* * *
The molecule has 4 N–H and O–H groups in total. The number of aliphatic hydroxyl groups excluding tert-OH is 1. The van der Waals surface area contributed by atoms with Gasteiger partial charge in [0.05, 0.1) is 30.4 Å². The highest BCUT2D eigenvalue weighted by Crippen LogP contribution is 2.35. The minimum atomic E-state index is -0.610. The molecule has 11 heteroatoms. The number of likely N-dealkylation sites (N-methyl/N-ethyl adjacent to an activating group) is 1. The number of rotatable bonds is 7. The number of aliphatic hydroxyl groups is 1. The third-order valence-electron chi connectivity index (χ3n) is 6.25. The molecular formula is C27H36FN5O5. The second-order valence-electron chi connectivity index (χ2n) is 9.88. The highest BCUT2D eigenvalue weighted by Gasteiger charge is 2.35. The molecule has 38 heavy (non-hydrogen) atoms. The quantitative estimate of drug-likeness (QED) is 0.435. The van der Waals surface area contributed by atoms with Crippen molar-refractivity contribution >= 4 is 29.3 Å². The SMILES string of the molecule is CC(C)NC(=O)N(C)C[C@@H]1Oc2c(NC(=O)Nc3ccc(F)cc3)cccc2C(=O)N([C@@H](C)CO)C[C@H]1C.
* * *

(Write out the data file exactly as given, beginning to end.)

The molecule has 4 N–H and O–H groups in total. The number of aliphatic hydroxyl groups excluding tert-OH is 1. The van der Waals surface area contributed by atoms with Gasteiger partial charge in [0.05, 0.1) is 30.4 Å². The highest BCUT2D eigenvalue weighted by Crippen LogP contribution is 2.35. The minimum atomic E-state index is -0.610. The molecule has 11 heteroatoms. The number of likely N-dealkylation sites (N-methyl/N-ethyl adjacent to an activating group) is 1. The number of rotatable bonds is 7. The number of aliphatic hydroxyl groups is 1. The third-order valence-electron chi connectivity index (χ3n) is 6.25. The molecular formula is C27H36FN5O5. The second-order valence-electron chi connectivity index (χ2n) is 9.88. The highest BCUT2D eigenvalue weighted by Gasteiger charge is 2.35. The molecule has 38 heavy (non-hydrogen) atoms. The quantitative estimate of drug-likeness (QED) is 0.435. The van der Waals surface area contributed by atoms with Crippen molar-refractivity contribution >= 4 is 29.3 Å². The SMILES string of the molecule is CC(C)NC(=O)N(C)C[C@@H]1Oc2c(NC(=O)Nc3ccc(F)cc3)cccc2C(=O)N([C@@H](C)CO)C[C@H]1C.